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What lathe is this ?

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  • What lathe is this ?

    Hi all,

    I may potentially be buying my first machine later this evening:
    http://benavery.net/temp/lathe.jpg

    Supposedly 550mm BC.

    Was originally planning to get a new 10x22 chinese lathe - but can hopefully get that beast for 1/10'th the price - so it'll get me by for a while.

    Does anyone recognise the brand/model/type etc ?
    Its in australia so could be some unknown manufacturer

    The listing said it has no threadcutting ability - but it looks like it has a leadscrew there - would that just be a single speed powerfeed ?


    Thanks
    Ben.
    Last edited by kniteshade; 10-18-2006, 11:30 PM.

  • #2
    Ben,

    It has a vaguely Britannia look about it, though there is no direct equivalent on Tony's Lathes website.

    http://www.lathes.co.uk/britannia/page6.html

    there were other makes of lathe commonly built to similar designs but on the lathe in your photo the headstock, tailstock, bed and stand (with bearing for treadle assembly), seem to have a lot in common with some of the Britannia ones illustrated. There is no half nut assembly on the apron as shown in the Britannia pictures though. In the illustrations of a couple of the Britannias it looks possible that the half nut assembly is a bolt-on attachment on the apron; if so, this may be missing on the lathe in your photo. Since it has both a leadscrew and a rack, it is almost certain that it was originally capable of threading. I can't see how the leadscrew could be just a power feed unless there was some way to disengage it while the rack was being used to move the carriage. Some old small lathes had a leadscrew/feedscrew with permanently engaged nuts, but had no rack, and used a handle or handwheel on the end of the leadscrew to move the carriage manually.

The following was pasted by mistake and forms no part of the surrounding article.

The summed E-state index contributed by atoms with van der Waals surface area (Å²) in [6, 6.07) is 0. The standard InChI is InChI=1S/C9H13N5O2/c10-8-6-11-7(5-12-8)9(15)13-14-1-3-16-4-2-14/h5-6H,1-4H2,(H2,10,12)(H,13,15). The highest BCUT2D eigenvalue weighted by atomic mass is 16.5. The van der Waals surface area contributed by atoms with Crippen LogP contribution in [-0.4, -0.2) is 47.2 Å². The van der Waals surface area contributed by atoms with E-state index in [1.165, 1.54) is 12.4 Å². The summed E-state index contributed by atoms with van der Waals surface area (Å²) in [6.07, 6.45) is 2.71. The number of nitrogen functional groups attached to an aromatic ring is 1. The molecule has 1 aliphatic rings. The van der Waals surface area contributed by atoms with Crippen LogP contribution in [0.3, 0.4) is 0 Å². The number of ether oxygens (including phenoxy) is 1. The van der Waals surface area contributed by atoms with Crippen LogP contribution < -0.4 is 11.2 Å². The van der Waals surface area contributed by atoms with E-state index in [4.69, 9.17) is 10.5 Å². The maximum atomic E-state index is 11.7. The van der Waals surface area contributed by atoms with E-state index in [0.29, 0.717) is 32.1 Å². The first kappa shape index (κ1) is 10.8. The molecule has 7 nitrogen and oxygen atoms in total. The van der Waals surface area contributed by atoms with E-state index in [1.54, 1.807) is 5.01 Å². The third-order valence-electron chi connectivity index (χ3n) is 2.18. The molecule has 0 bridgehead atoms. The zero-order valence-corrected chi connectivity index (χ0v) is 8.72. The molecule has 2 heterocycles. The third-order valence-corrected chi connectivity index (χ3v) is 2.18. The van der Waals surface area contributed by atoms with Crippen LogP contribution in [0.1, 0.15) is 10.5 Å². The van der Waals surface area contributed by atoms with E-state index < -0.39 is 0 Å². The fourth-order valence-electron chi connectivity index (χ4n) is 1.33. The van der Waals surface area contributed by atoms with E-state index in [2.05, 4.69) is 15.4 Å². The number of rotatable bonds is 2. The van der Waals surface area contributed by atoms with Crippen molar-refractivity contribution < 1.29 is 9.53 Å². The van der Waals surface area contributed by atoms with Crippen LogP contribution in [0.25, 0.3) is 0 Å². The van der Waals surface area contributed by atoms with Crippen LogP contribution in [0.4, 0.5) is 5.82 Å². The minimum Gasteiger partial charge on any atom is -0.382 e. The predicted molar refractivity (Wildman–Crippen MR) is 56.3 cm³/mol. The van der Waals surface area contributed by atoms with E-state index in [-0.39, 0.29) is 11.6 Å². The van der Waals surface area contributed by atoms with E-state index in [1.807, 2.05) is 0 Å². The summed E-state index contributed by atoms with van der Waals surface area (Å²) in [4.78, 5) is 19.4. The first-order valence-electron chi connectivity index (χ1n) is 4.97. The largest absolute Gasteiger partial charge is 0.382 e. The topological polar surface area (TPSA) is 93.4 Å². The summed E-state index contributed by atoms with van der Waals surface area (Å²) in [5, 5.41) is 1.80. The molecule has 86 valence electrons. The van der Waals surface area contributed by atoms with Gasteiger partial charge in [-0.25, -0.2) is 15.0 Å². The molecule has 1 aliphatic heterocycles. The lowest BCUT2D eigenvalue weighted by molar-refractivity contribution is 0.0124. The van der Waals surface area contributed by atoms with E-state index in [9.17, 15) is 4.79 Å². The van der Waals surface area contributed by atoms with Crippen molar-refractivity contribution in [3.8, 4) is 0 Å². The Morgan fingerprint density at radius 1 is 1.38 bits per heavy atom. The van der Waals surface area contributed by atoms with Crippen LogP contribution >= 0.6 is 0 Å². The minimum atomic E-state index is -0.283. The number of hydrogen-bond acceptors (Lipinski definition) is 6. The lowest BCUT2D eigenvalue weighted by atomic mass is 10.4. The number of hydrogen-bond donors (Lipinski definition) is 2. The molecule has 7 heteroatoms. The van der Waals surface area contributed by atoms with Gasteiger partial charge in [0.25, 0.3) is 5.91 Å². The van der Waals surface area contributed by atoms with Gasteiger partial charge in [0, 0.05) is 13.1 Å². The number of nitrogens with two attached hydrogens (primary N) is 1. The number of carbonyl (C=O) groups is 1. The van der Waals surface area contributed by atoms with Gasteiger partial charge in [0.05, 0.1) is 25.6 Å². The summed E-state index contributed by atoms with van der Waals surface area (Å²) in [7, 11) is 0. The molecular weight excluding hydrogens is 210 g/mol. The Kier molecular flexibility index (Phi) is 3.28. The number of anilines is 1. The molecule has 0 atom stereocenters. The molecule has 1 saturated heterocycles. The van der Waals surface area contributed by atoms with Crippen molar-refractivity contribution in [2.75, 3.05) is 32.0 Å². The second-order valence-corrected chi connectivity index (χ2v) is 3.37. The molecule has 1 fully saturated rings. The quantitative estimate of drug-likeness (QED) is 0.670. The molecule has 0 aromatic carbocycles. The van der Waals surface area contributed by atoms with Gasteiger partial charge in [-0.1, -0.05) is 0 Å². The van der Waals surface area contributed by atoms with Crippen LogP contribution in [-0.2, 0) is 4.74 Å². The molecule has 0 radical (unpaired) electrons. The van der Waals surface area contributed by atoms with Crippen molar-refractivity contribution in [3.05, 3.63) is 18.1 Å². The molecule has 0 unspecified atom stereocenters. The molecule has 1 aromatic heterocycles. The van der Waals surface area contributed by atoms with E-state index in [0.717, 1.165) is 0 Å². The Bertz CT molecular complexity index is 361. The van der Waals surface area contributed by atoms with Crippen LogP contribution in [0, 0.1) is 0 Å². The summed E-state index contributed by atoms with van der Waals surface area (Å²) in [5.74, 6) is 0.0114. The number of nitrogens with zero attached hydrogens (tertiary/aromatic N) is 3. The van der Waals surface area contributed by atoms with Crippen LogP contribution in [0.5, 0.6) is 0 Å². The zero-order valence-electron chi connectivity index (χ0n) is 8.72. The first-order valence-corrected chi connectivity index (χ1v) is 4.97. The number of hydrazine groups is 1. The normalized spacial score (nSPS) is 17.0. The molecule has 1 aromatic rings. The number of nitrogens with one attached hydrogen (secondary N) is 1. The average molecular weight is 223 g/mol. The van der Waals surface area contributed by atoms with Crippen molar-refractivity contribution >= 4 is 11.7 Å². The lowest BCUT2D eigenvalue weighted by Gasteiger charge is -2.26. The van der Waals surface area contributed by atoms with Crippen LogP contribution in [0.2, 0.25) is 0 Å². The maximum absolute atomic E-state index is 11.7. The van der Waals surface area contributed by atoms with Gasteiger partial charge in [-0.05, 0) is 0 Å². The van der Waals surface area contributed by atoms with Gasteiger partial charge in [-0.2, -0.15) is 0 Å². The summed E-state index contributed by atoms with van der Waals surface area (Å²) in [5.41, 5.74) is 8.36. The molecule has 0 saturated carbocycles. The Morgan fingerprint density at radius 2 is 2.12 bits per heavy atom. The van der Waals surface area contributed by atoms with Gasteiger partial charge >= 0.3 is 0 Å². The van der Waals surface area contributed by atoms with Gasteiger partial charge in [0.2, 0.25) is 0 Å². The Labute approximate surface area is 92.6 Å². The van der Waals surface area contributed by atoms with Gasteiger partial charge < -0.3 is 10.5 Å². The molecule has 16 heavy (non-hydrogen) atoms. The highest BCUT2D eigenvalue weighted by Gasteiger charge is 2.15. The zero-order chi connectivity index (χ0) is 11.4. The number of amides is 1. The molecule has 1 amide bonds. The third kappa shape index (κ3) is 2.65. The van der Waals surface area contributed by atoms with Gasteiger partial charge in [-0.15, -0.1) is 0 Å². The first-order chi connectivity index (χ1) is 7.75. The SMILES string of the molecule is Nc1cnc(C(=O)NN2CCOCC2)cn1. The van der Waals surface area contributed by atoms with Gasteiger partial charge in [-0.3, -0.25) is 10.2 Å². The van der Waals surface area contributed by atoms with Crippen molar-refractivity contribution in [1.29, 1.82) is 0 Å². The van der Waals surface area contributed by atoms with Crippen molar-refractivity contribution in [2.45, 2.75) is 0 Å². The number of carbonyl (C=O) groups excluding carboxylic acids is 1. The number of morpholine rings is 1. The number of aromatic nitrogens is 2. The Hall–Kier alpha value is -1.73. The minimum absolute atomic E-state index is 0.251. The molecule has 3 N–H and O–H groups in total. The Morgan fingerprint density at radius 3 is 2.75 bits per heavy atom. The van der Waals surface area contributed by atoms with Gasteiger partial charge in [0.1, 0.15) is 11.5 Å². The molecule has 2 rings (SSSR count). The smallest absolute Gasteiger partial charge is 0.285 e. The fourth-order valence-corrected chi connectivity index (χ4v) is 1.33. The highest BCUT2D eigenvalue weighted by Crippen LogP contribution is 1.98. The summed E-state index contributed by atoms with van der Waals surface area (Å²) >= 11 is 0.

I have seen references to several old Britannias here in Australia, so its likely that quite a number were imported.

    franco

    Comment


    • #3
      Can you change the gear ratio between the spindle and lead screw? If not, you'll be limited to just one pitch.

      The larger problem is apparent lack of a threading dial. Without that it's going to be difficult to pick up the start of the threads on each pass. You could leave the carriage feed engaged and reverse the machine between passes. Tedious and slow, but it would work.

      Roger
      Any products mentioned in my posts have been endorsed by their manufacturer.

      Comment


      • #4